24th of April 2014, Node Gallery

Current research into empathy in the social sciences, feminism and art centres on two “turns” – the reflexive turn and the affective turn. In the early 1990s, feminist theory challenged the notion according to which the scientific representation of knowledge is objective, and introduced a focus on the importance of being as a mode of knowing, giving rise to the reflexive turn in feminism. During the previous decades in human sciences, this reflexive turn led to the systematic and rigorous disclosure by researchers of their methodology and their own subjective views. As an extension of this movement, the affective turn in feminist theory and the social sciences reflected a body’s capacity to affect and be affected, marking a significant shift away from the text and discourse as key theoretical touchstones and placing the body and personal experience at the heart of the debate.

Empathy gradually came to the fore as a notion that made it possible to view feeling as knowledge, functioning as a window on the experiences of others. This “politics of empathy” is used by researchers and artists in an attempt to understand and support the actions and motivations of those under study. An empathic approach in the form of a conversational style that combines narrations of lived experience with first-person testimonies alongside other observations enables the viewer to feel and understand the material and cultural context. At the same time, discussions about transnational feminism have highlighted the danger of a generalised understanding of empathy as a sentimental attachment to the other, and also even the danger of “cannibalising” the other through the mask of caring about them and their situation. Instead of being considered from the point of view of the abolition of the hierarchy that underpins it and from the spirit of affective solidarity that emanates from it, too often empathy slides into pity, especially when socially or politically privileged people express their concern for the “global others”.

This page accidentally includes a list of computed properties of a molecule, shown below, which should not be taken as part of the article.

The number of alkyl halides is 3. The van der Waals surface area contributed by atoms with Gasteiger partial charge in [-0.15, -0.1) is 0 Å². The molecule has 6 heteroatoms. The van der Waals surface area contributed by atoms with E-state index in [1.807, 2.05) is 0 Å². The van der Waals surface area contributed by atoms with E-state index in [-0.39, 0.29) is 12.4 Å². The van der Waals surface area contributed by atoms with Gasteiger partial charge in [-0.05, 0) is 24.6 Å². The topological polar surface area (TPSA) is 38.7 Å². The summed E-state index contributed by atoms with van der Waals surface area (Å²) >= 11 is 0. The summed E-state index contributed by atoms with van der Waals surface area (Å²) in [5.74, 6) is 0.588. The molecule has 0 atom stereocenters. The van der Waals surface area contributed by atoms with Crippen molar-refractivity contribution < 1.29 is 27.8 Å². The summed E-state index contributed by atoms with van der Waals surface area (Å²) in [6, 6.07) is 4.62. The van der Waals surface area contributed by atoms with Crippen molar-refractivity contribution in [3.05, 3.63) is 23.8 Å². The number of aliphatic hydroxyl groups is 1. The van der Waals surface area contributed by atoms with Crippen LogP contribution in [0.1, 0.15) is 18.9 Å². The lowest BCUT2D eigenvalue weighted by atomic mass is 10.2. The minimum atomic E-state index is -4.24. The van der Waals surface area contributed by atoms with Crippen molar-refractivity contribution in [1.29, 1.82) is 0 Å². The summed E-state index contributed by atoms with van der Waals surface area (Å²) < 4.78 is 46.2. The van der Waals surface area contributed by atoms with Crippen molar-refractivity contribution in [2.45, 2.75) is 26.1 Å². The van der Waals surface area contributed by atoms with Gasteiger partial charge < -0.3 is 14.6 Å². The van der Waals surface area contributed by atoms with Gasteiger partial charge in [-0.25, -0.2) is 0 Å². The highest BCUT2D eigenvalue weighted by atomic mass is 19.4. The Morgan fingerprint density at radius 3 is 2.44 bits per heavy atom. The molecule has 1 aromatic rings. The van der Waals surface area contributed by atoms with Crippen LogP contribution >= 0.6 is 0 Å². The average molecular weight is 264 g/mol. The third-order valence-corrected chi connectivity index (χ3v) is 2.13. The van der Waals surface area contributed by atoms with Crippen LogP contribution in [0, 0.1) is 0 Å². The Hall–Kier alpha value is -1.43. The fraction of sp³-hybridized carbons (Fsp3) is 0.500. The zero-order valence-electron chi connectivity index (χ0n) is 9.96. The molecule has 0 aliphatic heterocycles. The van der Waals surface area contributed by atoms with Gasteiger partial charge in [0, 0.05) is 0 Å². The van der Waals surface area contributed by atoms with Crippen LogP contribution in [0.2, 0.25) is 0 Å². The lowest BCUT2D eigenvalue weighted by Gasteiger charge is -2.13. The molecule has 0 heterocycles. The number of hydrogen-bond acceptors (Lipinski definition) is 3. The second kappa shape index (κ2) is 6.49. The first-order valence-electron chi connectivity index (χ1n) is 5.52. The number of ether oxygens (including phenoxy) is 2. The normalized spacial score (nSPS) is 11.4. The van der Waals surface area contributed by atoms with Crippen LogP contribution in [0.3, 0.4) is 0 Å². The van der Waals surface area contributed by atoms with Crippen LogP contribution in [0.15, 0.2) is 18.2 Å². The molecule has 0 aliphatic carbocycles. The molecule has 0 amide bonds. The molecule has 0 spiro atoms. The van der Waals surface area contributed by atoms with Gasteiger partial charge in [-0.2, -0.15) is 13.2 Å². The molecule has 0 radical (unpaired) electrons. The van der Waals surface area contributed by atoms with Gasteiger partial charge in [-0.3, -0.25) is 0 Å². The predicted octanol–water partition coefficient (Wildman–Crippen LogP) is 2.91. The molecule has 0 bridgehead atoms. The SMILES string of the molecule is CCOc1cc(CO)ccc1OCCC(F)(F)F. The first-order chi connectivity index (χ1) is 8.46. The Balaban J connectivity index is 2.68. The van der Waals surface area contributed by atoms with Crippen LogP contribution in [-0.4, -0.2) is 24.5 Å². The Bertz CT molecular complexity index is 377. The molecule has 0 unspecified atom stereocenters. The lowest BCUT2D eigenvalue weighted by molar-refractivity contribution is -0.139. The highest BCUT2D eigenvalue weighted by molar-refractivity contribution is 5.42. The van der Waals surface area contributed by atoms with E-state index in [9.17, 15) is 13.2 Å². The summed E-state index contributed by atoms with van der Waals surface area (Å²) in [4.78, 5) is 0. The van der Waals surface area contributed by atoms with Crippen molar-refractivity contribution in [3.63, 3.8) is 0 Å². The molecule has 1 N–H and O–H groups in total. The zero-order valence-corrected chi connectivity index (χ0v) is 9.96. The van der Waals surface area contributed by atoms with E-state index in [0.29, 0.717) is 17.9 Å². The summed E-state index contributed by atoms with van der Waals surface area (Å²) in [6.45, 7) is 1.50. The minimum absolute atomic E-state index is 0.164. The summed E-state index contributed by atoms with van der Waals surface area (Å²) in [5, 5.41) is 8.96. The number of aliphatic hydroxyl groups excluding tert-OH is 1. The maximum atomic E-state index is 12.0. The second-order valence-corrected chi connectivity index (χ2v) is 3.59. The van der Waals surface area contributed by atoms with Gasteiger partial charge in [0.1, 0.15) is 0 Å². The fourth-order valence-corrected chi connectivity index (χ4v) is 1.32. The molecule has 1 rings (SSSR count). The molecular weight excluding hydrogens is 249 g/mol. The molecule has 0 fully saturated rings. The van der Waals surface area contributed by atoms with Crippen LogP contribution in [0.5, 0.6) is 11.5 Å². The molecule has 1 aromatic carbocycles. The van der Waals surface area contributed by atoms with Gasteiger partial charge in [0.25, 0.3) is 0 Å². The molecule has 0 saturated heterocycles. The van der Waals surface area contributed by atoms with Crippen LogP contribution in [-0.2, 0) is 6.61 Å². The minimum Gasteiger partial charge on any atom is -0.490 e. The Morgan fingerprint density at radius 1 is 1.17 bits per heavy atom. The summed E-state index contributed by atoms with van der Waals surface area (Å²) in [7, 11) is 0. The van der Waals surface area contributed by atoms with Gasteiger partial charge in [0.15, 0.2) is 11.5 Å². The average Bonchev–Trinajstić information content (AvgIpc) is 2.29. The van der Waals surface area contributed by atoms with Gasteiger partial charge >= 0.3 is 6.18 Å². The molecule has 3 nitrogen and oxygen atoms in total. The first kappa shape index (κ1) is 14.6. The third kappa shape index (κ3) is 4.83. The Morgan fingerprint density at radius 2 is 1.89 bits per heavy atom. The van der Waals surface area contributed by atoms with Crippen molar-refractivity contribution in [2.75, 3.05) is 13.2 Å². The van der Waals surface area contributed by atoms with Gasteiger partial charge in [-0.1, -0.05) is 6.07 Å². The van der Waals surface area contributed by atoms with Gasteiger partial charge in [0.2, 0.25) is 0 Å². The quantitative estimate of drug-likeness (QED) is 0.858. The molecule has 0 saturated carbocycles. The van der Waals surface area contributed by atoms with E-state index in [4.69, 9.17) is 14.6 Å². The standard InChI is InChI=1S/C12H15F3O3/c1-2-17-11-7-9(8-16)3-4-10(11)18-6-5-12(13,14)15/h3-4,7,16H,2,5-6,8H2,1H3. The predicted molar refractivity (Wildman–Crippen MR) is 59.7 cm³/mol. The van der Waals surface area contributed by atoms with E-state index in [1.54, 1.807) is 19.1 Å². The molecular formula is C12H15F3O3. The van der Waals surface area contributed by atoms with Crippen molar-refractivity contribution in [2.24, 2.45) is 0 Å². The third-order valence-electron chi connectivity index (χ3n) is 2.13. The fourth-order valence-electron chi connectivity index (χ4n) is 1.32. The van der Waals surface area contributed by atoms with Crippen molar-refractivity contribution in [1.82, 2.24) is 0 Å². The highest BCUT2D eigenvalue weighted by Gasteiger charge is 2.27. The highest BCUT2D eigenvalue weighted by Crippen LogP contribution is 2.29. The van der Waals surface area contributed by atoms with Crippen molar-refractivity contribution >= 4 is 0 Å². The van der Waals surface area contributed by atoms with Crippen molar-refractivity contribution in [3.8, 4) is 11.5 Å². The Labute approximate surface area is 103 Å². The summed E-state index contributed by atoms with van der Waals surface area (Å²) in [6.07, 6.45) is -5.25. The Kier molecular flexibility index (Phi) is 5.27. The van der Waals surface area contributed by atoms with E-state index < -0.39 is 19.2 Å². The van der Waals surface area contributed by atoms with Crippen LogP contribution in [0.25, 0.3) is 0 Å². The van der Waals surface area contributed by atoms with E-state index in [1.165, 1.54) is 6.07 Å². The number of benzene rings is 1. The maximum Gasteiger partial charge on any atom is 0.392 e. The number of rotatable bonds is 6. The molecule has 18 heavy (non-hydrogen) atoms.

I will discuss on these issues on a few examples from my own practice – through the work on reflexive and situated or embedded institutional practice that I acquired through co-directing Les Laboratoires d’Aubervilliers (2010-2012), through curating a triennial in times of moral and social decay in Ljubljana, and through current curating of a series of exhibitions on empathy at Jeu de Paume in Paris. I will try to give an insight into why I believe curatorial programmes should teach young students how to be empathic.

Nataša Petrešin-Bachelez is an independent curator, living and working in Paris. She graduated in Comparative Literature and History of Art at the University of Ljubljana, and obtained her master’s degree in Theory of Art at the EHESS in Paris. As a curator, Petrešin-Bachelez worked in Paris at the Centre Pompidou, Jeu de Paume, Le Plateau/FRAC Ile-de-France, Paris Photo, and, between 2010 and 2012, was Codirector of Les Laboratoires d’Aubervilliers. In 2006, she cofounded the seminar “Something You Should Know” at the EHESS in Paris, with Patricia Falguières, Élisabeth Lebovici, and Hans-Ulrich Obrist. Among other projects, she collaborated as a curator with the Lyon Biennial (2007) and curated exhibitions for Škuc Gallery, Ljubljana (2004), Living Art Museum, Reykjavik (2006), De Appel, Amsterdam (2007), Transmediale, Berlin (2008), Mala galerija, Ljubljana (2010), ICI, New York (2012), U3 – the 7th triennial of contemporary art in Slovenia at the Museum of Contemporary Art, Ljubljana (2013), and Jeu de Paume, Paris (forthcoming). Since 2011, she has been appointed as the Chief Editor of Manifesta Journal.